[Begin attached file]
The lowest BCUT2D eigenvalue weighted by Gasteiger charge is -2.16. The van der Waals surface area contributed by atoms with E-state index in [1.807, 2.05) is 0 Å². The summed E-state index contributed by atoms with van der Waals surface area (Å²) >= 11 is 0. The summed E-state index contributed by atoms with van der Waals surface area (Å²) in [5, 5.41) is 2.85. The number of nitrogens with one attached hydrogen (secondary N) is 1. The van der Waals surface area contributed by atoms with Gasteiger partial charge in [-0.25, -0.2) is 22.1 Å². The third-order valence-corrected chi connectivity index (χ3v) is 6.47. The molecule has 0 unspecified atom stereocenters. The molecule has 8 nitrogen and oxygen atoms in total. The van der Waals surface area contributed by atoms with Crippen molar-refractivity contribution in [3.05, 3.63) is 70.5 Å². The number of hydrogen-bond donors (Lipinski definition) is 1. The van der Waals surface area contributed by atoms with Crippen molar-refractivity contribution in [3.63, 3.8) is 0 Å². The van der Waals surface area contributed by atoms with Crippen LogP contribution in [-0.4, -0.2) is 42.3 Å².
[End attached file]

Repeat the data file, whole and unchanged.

The lowest BCUT2D eigenvalue weighted by Gasteiger charge is -2.16. The van der Waals surface area contributed by atoms with E-state index in [1.807, 2.05) is 0 Å². The summed E-state index contributed by atoms with van der Waals surface area (Å²) >= 11 is 0. The summed E-state index contributed by atoms with van der Waals surface area (Å²) in [5, 5.41) is 2.85. The number of nitrogens with one attached hydrogen (secondary N) is 1. The van der Waals surface area contributed by atoms with Gasteiger partial charge in [-0.25, -0.2) is 22.1 Å². The third-order valence-corrected chi connectivity index (χ3v) is 6.47. The molecule has 0 unspecified atom stereocenters. The molecule has 8 nitrogen and oxygen atoms in total. The van der Waals surface area contributed by atoms with Crippen molar-refractivity contribution in [3.05, 3.63) is 70.5 Å². The number of hydrogen-bond donors (Lipinski definition) is 1. The van der Waals surface area contributed by atoms with Crippen molar-refractivity contribution in [3.63, 3.8) is 0 Å². The van der Waals surface area contributed by atoms with Crippen LogP contribution in [-0.4, -0.2) is 42.3 Å².